The author appreciates the contributions of Juanita Tamayo Lott, Morrison Wong, and Min Zhou, who reviewed an earlier draft of this publication, and of Kelvin Pollard and Mary Kent of PRB. Most of the work on this Population Bulletin was completed while Dr. Lee was a visiting scholar at Portland State University.
The Asian American population is growing at a breathtaking pace. Their numbers nearly doubled between 1980 and 1990 and are likely to double again by 2010. The estimated 9.6 million Asian Americans in 1997 make up less than 4 percent of the total U.S. population, but their influence on U.S. society is accentuated by their geographic concentration in a handful of states and cities and their above average income and educational levels. While the history of Asians in the United States has been marked by racial prejudice and discrimination,' Asian Americans today are entitled to the same rights as other U.S. residents and citizens, and they work in a wide range of occupations. Many are active in politics and hold high elected offices. Their high average educational attainment, occupational status, and household incomes appear to negate the idea that they are a disadvantaged minority. But Asian Americans' ethnic and socioeconomic diversity also appear to contradict the common stereotype of Asians as a "model minority" that succeeds through hard work and strong family values. Asian Americans still experience racial prejudice in various forms and of various levels of intensity.
Immigration has fueled the dramatic growth of the Asian American population.2 Almost 70 percent of the U.S. Asians counted in the 1990 Census were either immigrants who came to the United States after 1970 or the children of these immigrants. About 20 percent of the 1997 population arrived after 1990.3
Immigrants from Asia represent more than one-third of all legal immigrants admitted to the United States in recent years, which places Asian Americans in the center of the debate over immigration reform.
The rapid expansion of the Asian American population in recent decades has been accompanied by a remarkable ethnic diversification. In 1970, 96 percent of Asian Americans were Japanese, Chinese, or Filipino. As the 21st century approaches, these three groups make up just over 50 percent of Asian Americans. Asian Indians, Koreans, and Vietnamese now outnumber Japanese Americans. The number of Asian ethnic groups recognized in publications based on the U.S. census has grown from four to 13 since 1970, and now includes Cambodians, Pakistanis, and Thais, among others.4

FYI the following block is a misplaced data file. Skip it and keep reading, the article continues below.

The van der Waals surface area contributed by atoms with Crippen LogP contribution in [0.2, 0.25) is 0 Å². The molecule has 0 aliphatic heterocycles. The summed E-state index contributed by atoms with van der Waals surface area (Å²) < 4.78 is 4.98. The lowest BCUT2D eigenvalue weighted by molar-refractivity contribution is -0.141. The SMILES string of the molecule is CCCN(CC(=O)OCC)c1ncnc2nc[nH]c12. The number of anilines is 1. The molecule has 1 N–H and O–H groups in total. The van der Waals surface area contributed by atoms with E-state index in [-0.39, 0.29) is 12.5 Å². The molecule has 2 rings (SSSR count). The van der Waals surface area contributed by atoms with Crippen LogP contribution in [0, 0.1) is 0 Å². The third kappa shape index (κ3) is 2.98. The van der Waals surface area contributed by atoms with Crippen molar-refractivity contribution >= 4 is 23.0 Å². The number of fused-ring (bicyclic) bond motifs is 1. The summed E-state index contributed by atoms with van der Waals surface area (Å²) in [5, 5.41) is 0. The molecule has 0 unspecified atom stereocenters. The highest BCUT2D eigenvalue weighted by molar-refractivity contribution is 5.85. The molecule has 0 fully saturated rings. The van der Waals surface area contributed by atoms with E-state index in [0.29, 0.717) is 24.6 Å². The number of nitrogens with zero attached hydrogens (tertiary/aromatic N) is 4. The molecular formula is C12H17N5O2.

This Population Bulletin examines three major issues created by the rapid growth and diversification of the Asian American population: the social status and position of Asians in the United States; Asian Americans' search for an identity amidst increasing ethnic and socioeconomic diversity; and the demographic impact of Asian Americans on the U.S. population. This Population Bulletin will address these issues by examining the growth and demographic characteristics of Asian Americans, including their geographic concentration, age structure, fertility rates, household characteristics, and socioeconomic indicators such as education, employment, and income.
Asian American Identity
Population growth and ethnic diversification are changing the meaning of "Asian American." For most non-Asian Americans, "Asian" means Chinese, Japanese, or "oriental." The first Asian immigrants were indeed Chinese and Japanese, and China and Japan dominated U.S. relations with Asian countries until the 1950s and 1960s, when the United States became involved in the Korean and Vietnam Wars. Today, the largest Asian American ethnic groups include not only East Asians such as Chinese, Japanese, and Koreans, but also Filipinos, Asian Indians, and Vietnamese (see Figure 1, page 6). Three Southeast Asian groups that were displaced by the Vietnam War-Cambodians, Hmong, and Laotians-make up about 5 percent of the Asian American populations. …